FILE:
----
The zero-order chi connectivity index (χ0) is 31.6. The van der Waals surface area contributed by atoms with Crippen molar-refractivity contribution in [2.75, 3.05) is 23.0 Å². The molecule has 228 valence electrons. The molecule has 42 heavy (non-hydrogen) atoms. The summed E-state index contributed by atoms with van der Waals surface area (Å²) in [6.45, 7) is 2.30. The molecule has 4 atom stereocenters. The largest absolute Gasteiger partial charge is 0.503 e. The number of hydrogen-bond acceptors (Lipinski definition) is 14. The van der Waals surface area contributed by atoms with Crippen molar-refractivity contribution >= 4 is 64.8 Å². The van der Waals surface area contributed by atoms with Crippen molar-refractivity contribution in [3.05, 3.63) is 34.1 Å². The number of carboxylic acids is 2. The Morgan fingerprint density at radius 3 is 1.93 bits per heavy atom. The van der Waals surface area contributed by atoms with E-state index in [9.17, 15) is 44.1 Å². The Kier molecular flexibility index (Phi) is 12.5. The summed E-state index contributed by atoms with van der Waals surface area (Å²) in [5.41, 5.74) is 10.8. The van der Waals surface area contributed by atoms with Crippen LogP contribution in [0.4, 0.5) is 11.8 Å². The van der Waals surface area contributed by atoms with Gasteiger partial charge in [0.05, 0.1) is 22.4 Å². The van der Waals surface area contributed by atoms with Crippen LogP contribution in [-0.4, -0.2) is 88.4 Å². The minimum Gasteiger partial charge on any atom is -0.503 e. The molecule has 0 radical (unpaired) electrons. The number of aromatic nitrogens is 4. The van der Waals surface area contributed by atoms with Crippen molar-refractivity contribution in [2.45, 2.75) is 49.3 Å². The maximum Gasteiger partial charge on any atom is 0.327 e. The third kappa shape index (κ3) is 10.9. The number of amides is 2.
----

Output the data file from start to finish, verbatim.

The zero-order chi connectivity index (χ0) is 31.6. The van der Waals surface area contributed by atoms with Crippen molar-refractivity contribution in [2.75, 3.05) is 23.0 Å². The molecule has 228 valence electrons. The molecule has 42 heavy (non-hydrogen) atoms. The summed E-state index contributed by atoms with van der Waals surface area (Å²) in [6.45, 7) is 2.30. The molecule has 4 atom stereocenters. The largest absolute Gasteiger partial charge is 0.503 e. The number of hydrogen-bond acceptors (Lipinski definition) is 14. The van der Waals surface area contributed by atoms with Crippen molar-refractivity contribution >= 4 is 64.8 Å². The van der Waals surface area contributed by atoms with Crippen molar-refractivity contribution in [3.05, 3.63) is 34.1 Å². The number of carboxylic acids is 2. The Morgan fingerprint density at radius 3 is 1.93 bits per heavy atom. The van der Waals surface area contributed by atoms with E-state index in [9.17, 15) is 44.1 Å². The Kier molecular flexibility index (Phi) is 12.5. The summed E-state index contributed by atoms with van der Waals surface area (Å²) in [5.41, 5.74) is 10.8. The van der Waals surface area contributed by atoms with Crippen LogP contribution in [0.4, 0.5) is 11.8 Å². The van der Waals surface area contributed by atoms with Gasteiger partial charge in [0.05, 0.1) is 22.4 Å². The van der Waals surface area contributed by atoms with Crippen LogP contribution in [-0.4, -0.2) is 88.4 Å². The minimum Gasteiger partial charge on any atom is -0.503 e. The molecule has 0 radical (unpaired) electrons. The number of aromatic nitrogens is 4. The van der Waals surface area contributed by atoms with Crippen molar-refractivity contribution in [2.45, 2.75) is 49.3 Å². The maximum Gasteiger partial charge on any atom is 0.327 e. The third kappa shape index (κ3) is 10.9. The number of amides is 2.